Furthermore, they said, the NEFMC just implemented new regulations in the summer of 2007. Under the new amendments, only fixed-gear and purse-seine fishermen can harvest herring in the inshore area between June and September. Mary Beth Tooley, a spokesperson for the Small Pelagics Group, which represents fishing vessel owners, said it’s too soon to know if the new amendment will have a positive effect—and it’s unfair to saddle fishermen with additional regulations in the meantime. “They have no new information from the last go-around,” she said.

The Herring Alliance is calling for the NEFMC to create a monitoring system that ups the number of observers on herring boats. But that’s easier said than done. In 2005, observers were present on about 20 percent of herring fishing trips, Steele said. The last two years, that number has been much lower. Observers are funded by the National Marine Fisheries Service, she said, and NMFS has to prioritize the budget it’s handed by Congress.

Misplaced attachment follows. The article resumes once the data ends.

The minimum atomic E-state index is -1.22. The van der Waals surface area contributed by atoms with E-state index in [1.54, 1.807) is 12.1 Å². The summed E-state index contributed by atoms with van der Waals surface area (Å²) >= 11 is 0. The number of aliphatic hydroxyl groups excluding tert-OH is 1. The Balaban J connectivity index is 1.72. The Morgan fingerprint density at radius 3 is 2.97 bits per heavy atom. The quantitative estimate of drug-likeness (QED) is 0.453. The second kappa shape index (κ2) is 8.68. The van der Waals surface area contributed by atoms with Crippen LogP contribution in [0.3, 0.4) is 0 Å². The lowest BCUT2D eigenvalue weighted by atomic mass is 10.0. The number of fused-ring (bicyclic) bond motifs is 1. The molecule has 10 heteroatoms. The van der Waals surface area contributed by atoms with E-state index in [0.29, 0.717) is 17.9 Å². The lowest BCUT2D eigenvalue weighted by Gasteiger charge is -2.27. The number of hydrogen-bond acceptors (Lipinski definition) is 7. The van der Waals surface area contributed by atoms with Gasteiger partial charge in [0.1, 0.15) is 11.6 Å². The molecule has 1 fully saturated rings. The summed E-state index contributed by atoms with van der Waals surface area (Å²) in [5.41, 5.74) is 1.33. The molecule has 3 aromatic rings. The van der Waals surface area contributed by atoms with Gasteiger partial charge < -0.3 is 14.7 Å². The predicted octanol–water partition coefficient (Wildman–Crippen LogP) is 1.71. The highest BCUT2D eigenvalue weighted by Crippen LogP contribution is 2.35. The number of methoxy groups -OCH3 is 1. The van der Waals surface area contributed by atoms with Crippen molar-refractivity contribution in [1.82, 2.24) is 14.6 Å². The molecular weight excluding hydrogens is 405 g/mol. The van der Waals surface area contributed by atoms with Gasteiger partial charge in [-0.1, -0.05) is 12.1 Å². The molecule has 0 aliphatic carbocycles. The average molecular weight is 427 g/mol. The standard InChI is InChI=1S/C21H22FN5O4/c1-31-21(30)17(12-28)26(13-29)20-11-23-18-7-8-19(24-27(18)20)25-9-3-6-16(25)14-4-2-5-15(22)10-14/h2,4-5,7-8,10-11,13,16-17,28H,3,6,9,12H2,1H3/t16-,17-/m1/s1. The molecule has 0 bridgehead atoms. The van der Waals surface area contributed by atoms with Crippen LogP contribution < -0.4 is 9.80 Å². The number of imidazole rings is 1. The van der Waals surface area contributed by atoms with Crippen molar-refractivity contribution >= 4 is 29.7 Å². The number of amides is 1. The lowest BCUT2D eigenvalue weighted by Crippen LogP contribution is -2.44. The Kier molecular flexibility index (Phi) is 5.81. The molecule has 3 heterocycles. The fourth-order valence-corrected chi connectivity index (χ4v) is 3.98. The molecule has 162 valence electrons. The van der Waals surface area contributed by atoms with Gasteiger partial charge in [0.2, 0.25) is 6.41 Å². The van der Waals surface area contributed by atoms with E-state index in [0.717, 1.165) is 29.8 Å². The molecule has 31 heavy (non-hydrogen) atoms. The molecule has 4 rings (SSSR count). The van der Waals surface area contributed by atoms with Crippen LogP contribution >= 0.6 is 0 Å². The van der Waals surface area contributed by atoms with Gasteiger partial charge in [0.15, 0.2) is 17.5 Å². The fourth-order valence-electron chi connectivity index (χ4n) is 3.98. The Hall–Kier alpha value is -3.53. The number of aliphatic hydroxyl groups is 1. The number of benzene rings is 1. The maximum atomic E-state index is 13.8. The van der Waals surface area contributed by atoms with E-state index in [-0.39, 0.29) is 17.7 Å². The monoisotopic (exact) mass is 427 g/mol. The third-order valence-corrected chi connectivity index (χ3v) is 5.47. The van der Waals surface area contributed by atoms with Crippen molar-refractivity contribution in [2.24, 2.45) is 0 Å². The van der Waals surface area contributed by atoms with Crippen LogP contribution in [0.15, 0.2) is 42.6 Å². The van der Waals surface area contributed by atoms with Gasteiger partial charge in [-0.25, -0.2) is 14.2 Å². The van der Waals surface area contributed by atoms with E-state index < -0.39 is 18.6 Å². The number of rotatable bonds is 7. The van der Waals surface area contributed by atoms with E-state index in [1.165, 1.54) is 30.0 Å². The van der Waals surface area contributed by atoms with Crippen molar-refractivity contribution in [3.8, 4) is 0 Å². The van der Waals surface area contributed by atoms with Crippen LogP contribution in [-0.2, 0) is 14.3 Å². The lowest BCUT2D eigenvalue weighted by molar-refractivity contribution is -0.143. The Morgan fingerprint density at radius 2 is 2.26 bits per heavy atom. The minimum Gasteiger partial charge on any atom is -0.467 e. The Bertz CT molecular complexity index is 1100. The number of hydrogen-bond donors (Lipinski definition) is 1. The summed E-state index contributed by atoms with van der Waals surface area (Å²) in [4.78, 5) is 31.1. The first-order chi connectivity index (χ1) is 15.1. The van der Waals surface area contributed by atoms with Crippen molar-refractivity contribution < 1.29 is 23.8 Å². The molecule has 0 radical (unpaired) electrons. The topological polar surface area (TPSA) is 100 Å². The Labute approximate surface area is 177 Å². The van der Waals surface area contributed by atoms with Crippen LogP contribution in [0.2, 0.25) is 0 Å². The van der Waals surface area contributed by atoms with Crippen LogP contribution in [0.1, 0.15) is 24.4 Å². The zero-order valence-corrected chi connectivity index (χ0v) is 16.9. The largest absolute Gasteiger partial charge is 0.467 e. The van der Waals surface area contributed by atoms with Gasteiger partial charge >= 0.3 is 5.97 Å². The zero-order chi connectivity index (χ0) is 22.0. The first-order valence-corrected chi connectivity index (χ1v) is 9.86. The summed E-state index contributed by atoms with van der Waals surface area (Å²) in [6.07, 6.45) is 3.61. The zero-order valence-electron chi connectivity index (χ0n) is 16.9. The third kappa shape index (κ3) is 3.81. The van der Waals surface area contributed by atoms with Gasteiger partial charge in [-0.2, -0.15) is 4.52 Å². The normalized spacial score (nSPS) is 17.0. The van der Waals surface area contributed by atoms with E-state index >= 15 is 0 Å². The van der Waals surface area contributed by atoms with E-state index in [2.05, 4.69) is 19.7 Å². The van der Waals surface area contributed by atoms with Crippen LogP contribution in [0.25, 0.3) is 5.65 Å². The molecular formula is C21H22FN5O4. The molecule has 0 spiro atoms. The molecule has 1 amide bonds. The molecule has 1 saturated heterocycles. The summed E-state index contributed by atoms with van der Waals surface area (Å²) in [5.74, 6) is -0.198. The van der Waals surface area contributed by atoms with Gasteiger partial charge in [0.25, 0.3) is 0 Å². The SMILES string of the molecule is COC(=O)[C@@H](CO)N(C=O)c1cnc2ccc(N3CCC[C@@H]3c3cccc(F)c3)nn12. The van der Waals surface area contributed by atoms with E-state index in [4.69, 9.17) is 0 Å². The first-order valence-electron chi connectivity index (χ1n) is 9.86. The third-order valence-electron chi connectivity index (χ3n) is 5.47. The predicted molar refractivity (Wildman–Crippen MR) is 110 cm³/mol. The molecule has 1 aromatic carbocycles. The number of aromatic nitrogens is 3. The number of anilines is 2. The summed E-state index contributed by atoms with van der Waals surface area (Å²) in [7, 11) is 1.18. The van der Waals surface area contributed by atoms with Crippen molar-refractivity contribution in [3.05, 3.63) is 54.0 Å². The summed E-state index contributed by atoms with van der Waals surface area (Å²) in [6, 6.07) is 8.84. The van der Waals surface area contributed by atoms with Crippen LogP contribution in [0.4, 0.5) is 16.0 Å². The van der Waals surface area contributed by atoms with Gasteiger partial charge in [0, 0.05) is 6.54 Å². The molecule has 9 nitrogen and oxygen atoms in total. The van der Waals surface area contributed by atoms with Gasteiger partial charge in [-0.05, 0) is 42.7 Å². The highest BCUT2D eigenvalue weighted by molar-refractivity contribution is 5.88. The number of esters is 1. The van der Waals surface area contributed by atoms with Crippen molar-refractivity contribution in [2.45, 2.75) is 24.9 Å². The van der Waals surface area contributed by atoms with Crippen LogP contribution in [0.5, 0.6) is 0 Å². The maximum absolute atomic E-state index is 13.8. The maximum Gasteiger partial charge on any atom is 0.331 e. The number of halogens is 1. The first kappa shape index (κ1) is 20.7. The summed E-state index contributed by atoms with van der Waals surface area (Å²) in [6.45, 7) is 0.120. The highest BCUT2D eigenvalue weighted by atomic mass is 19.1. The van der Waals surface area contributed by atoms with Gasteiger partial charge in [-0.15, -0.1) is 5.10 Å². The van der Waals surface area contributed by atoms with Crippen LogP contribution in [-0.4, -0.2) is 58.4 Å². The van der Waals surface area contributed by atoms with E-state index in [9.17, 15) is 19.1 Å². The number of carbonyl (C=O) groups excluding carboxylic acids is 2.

For the record, stressed Tooley, “we’re not against increasing observer coverage.” Rather, she said, the industry resists the idea put forward by some environmentalists that boat owners should pay upwards of $1,000 a day to fund observers themselves. “We don’t think it’s fair to single us out among all the fisheries and say you have to have your own observers,” she said.